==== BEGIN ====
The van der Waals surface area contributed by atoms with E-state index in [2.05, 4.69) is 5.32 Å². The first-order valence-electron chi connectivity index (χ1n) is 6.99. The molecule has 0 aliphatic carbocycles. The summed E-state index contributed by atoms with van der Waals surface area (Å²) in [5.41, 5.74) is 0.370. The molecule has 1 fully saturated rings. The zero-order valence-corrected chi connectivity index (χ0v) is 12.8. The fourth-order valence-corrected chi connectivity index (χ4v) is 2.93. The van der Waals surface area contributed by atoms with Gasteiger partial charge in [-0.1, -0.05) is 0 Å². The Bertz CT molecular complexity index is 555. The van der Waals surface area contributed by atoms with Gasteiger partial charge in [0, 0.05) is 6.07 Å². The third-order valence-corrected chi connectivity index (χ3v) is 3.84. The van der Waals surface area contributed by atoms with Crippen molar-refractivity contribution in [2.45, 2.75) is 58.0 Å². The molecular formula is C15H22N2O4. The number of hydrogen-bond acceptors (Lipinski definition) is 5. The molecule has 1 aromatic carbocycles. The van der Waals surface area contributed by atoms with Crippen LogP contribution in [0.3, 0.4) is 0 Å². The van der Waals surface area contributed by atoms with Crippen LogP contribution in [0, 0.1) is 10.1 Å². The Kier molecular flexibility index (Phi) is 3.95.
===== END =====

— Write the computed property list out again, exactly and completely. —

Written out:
The van der Waals surface area contributed by atoms with E-state index in [2.05, 4.69) is 5.32 Å². The first-order valence-electron chi connectivity index (χ1n) is 6.99. The molecule has 0 aliphatic carbocycles. The summed E-state index contributed by atoms with van der Waals surface area (Å²) in [5.41, 5.74) is 0.370. The molecule has 1 fully saturated rings. The zero-order valence-corrected chi connectivity index (χ0v) is 12.8. The fourth-order valence-corrected chi connectivity index (χ4v) is 2.93. The van der Waals surface area contributed by atoms with Gasteiger partial charge in [-0.1, -0.05) is 0 Å². The Bertz CT molecular complexity index is 555. The van der Waals surface area contributed by atoms with Gasteiger partial charge in [0, 0.05) is 6.07 Å². The third-order valence-corrected chi connectivity index (χ3v) is 3.84. The van der Waals surface area contributed by atoms with Crippen molar-refractivity contribution in [2.45, 2.75) is 58.0 Å². The molecular formula is C15H22N2O4. The number of hydrogen-bond acceptors (Lipinski definition) is 5. The molecule has 1 aromatic carbocycles. The van der Waals surface area contributed by atoms with Crippen LogP contribution in [0.3, 0.4) is 0 Å². The van der Waals surface area contributed by atoms with Crippen LogP contribution in [0, 0.1) is 10.1 Å². The Kier molecular flexibility index (Phi) is 3.95.